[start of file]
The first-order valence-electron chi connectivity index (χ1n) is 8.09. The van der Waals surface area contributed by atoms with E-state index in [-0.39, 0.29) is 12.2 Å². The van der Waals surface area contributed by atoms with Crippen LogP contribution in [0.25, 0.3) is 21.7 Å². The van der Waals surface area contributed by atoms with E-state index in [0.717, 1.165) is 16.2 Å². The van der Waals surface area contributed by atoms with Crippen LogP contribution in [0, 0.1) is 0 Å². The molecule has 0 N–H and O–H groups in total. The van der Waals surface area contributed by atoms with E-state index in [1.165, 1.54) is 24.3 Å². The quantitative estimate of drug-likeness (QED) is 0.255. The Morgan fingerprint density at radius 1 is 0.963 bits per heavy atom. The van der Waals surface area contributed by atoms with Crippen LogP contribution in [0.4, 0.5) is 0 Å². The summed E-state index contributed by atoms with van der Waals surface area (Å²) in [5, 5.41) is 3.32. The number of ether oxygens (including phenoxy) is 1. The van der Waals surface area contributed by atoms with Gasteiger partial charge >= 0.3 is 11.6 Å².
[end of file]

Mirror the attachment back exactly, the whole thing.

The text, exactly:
The first-order valence-electron chi connectivity index (χ1n) is 8.09. The van der Waals surface area contributed by atoms with E-state index in [-0.39, 0.29) is 12.2 Å². The van der Waals surface area contributed by atoms with Crippen LogP contribution in [0.25, 0.3) is 21.7 Å². The van der Waals surface area contributed by atoms with E-state index in [0.717, 1.165) is 16.2 Å². The van der Waals surface area contributed by atoms with Crippen LogP contribution in [0, 0.1) is 0 Å². The molecule has 0 N–H and O–H groups in total. The van der Waals surface area contributed by atoms with E-state index in [1.165, 1.54) is 24.3 Å². The quantitative estimate of drug-likeness (QED) is 0.255. The Morgan fingerprint density at radius 1 is 0.963 bits per heavy atom. The van der Waals surface area contributed by atoms with Crippen LogP contribution in [0.4, 0.5) is 0 Å². The summed E-state index contributed by atoms with van der Waals surface area (Å²) in [5, 5.41) is 3.32. The number of ether oxygens (including phenoxy) is 1. The van der Waals surface area contributed by atoms with Gasteiger partial charge >= 0.3 is 11.6 Å².